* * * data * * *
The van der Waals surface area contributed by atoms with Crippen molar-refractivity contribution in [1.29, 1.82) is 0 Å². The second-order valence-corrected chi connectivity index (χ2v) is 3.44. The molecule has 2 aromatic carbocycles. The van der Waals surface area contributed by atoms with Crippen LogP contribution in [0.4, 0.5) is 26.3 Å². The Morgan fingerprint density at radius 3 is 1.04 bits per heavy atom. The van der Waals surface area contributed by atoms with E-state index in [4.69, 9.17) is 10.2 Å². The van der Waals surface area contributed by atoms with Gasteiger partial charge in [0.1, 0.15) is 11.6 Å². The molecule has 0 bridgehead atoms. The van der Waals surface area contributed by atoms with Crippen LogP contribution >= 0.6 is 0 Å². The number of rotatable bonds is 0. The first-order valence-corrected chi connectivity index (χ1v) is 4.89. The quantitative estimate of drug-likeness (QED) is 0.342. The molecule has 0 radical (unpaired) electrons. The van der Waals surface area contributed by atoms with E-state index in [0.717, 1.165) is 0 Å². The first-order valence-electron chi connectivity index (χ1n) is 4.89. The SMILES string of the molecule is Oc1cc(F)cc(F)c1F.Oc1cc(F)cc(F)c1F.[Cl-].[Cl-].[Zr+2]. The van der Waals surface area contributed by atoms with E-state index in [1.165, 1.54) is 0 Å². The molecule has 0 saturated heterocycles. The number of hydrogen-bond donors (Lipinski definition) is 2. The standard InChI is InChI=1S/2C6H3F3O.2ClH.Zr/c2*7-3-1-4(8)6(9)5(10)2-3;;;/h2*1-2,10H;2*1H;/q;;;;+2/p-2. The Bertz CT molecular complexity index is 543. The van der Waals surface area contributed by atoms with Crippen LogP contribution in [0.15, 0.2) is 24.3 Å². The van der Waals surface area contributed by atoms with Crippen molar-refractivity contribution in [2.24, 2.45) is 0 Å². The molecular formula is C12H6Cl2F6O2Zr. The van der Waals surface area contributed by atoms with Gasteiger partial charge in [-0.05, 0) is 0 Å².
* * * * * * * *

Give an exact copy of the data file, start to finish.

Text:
The van der Waals surface area contributed by atoms with Crippen molar-refractivity contribution in [1.29, 1.82) is 0 Å². The second-order valence-corrected chi connectivity index (χ2v) is 3.44. The molecule has 2 aromatic carbocycles. The van der Waals surface area contributed by atoms with Crippen LogP contribution in [0.4, 0.5) is 26.3 Å². The Morgan fingerprint density at radius 3 is 1.04 bits per heavy atom. The van der Waals surface area contributed by atoms with E-state index in [4.69, 9.17) is 10.2 Å². The van der Waals surface area contributed by atoms with Gasteiger partial charge in [0.1, 0.15) is 11.6 Å². The molecule has 0 bridgehead atoms. The van der Waals surface area contributed by atoms with Crippen LogP contribution >= 0.6 is 0 Å². The number of rotatable bonds is 0. The first-order valence-corrected chi connectivity index (χ1v) is 4.89. The quantitative estimate of drug-likeness (QED) is 0.342. The molecule has 0 radical (unpaired) electrons. The van der Waals surface area contributed by atoms with E-state index in [0.717, 1.165) is 0 Å². The first-order valence-electron chi connectivity index (χ1n) is 4.89. The SMILES string of the molecule is Oc1cc(F)cc(F)c1F.Oc1cc(F)cc(F)c1F.[Cl-].[Cl-].[Zr+2]. The van der Waals surface area contributed by atoms with E-state index in [1.165, 1.54) is 0 Å². The molecule has 0 saturated heterocycles. The number of hydrogen-bond donors (Lipinski definition) is 2. The standard InChI is InChI=1S/2C6H3F3O.2ClH.Zr/c2*7-3-1-4(8)6(9)5(10)2-3;;;/h2*1-2,10H;2*1H;/q;;;;+2/p-2. The Bertz CT molecular complexity index is 543. The van der Waals surface area contributed by atoms with Crippen LogP contribution in [0.15, 0.2) is 24.3 Å². The van der Waals surface area contributed by atoms with Crippen molar-refractivity contribution in [2.24, 2.45) is 0 Å². The molecular formula is C12H6Cl2F6O2Zr. The van der Waals surface area contributed by atoms with Gasteiger partial charge in [-0.05, 0) is 0 Å².